Volume 7, Issue 1 – January 2017
The PGA Merchandise Show has a way of kick-starting the year in the golf business. Tens of thousands of Crazy Town residents (translation for any first-time visitors to this blog: those passionate souls fortunate enough who make their living in golf) converge on Orlando to show/sell their wares, network and talk about the business of golf.
Inevitably, show conversation migrates to the challenges that face our game and respective businesses. The golf business in indeed fiercely competitive and in some fundamental ways, misaligned with the digitally-dominated, lightning-paced and instant gratification world in which we live. That being written, golf’s attraction, addictive nature and intrinsic virtues are irresistible to millions and millions of people. This month’s blog is not a referendum on golf’s merits or challenges, but rather a call-to-arms.
This may be an awkward or unexpected segue, but Martin Luther King Jr. (the PGA Show is always on the heels of the national Holiday celebrating MLK) has been on my mind recently because of his transcendent capability to connect with an audience.
MLK inspired people. He motivated them to take action and move things forward in positive ways.
So, I’m contemplating whether the people who make their living in golf can be aligned, can be motivated, can inspire the type of change that golf needs in order to reverse the downward trajectory in participation and negative perceptions of the game that hold us back. Can we swim upstream together against the behavioral factors that put downward pressure on the game and influence the future of our livelihood? The answer must be “yes.”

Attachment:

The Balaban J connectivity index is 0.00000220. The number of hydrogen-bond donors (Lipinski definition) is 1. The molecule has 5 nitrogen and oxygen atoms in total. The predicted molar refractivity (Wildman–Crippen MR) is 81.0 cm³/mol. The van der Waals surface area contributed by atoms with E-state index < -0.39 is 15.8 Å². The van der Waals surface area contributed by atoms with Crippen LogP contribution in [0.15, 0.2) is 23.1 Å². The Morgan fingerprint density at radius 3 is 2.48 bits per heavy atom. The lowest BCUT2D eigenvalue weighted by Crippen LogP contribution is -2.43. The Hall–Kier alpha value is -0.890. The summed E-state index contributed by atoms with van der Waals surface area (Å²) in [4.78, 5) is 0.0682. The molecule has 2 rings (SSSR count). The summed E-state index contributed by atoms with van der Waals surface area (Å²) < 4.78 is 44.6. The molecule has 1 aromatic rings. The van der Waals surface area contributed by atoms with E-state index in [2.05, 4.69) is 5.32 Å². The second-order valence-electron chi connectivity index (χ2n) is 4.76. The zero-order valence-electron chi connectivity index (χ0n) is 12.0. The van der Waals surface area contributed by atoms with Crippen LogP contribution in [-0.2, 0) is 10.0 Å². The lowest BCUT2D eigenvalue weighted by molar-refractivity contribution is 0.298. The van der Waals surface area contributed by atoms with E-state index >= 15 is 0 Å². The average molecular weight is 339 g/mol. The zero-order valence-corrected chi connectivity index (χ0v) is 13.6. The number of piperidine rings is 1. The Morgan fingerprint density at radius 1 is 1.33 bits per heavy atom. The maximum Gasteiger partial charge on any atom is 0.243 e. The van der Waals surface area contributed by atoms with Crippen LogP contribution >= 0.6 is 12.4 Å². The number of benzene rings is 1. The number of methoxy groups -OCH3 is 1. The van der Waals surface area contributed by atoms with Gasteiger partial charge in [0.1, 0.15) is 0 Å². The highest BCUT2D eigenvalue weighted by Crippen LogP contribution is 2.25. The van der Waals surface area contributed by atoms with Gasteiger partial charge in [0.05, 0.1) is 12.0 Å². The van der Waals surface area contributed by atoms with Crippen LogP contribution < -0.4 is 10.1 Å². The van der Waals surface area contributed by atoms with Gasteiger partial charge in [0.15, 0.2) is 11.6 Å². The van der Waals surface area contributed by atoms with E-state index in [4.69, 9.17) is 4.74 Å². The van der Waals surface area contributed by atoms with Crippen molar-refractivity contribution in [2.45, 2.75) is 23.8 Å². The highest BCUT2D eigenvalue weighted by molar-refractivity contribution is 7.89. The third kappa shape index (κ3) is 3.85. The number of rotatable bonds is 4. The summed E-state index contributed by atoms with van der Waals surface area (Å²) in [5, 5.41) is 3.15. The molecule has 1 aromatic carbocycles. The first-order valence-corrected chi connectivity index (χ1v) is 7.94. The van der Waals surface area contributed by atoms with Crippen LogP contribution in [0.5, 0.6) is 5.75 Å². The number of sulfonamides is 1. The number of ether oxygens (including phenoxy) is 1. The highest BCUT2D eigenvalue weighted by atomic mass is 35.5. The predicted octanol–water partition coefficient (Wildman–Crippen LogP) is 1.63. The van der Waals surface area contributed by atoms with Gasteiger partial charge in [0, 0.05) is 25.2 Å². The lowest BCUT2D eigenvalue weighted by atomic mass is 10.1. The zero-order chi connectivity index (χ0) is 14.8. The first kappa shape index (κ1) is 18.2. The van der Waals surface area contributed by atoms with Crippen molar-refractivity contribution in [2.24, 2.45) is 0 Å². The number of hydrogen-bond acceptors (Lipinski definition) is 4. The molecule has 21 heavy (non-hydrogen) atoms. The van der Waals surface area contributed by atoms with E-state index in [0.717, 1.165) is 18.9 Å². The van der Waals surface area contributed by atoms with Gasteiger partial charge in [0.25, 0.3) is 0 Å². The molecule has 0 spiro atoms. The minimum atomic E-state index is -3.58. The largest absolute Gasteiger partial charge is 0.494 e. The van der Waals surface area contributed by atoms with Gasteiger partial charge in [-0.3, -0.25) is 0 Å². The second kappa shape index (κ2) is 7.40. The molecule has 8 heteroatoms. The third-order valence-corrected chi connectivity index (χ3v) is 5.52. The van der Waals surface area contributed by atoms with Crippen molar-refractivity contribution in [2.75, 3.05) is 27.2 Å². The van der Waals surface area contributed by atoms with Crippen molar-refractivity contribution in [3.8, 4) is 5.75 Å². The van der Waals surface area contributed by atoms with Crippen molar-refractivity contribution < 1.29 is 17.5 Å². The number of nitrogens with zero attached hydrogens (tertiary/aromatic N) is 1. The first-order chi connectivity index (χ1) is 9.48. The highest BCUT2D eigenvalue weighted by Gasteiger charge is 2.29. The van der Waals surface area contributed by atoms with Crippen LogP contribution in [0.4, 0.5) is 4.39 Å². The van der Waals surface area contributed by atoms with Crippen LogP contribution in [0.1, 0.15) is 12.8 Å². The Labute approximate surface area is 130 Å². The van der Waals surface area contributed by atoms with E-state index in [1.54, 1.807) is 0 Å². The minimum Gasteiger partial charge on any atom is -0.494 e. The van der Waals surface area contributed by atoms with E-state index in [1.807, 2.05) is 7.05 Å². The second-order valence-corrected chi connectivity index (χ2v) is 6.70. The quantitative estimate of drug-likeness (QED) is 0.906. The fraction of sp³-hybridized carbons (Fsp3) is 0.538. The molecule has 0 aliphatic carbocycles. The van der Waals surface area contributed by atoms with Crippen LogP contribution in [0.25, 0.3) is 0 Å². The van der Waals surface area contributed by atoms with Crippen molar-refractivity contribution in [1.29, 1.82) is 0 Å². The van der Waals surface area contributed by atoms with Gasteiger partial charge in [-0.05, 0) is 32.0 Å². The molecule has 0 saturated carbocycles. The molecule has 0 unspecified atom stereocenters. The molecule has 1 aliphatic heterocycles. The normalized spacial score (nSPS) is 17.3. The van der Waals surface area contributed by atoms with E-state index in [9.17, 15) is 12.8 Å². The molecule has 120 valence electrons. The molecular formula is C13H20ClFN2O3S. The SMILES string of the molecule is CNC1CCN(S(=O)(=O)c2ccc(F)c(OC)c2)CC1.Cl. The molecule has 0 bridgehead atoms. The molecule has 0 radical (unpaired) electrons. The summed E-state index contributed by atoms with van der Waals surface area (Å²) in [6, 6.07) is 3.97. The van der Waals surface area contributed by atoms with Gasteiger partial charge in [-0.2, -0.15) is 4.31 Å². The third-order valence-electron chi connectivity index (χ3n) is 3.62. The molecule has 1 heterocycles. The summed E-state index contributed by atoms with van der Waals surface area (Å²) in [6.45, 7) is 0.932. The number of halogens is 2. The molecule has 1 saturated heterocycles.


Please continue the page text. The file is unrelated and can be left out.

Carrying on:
The passion for the game that binds so many golf industry people together goes way beyond our interest in financial well-being and selling products and services. A huge percent of golf professionals, general managers, golf administrators and business people were drawn to this business because they love golf (and presumably business). What golf has contributed to my life and thousands of those inside and outside the Orange County Convention Center is profound.
So how is it that we’ve allowed so much negativity from the outside world to subdue our pride and undercut our desire to overtly sell our love for the game? I am only one man with one opinion… but I’m asking you to think about whether the image of the game among outsiders (typically those who have never played the game… or tried the game and did not enjoy the experience) has “shamed” you into keeping your appreciation and love for the game to yourself. Others may feel that golf should be exclusive and aspirational… and thereby choose not to “advertise” golf’s greatness.
This entire dynamic is very real to me, and I’m incredibly curious if this note will strike a chord in some of my friends and industry colleagues.
If the 2,000,000 people who work in the US golf industry were to adjust their thinking and harnessed their will and collective voice, I’m convinced that we could inspire a new generation of golfers in a scale that actually mattered.
Golf needs to be sold.
Golf is exactly what so many people need as the antidote to our manic digital lives. NGF data tells us that we have more than 35 million prospects for the game out there (well more than the 24 million who play).
MLK was an unbelievably powerful orator and I write this the day before the inaugural address of our incoming president…
Ask not what golf can do for you, ask what you can do for golf. Can those of us who golf has given a living and so much more… create, motivate and inspire people toward a new bright future for ourselves?
Yes We Can.
Yours truly, The HMCT (aka Greg Nathan, NGF)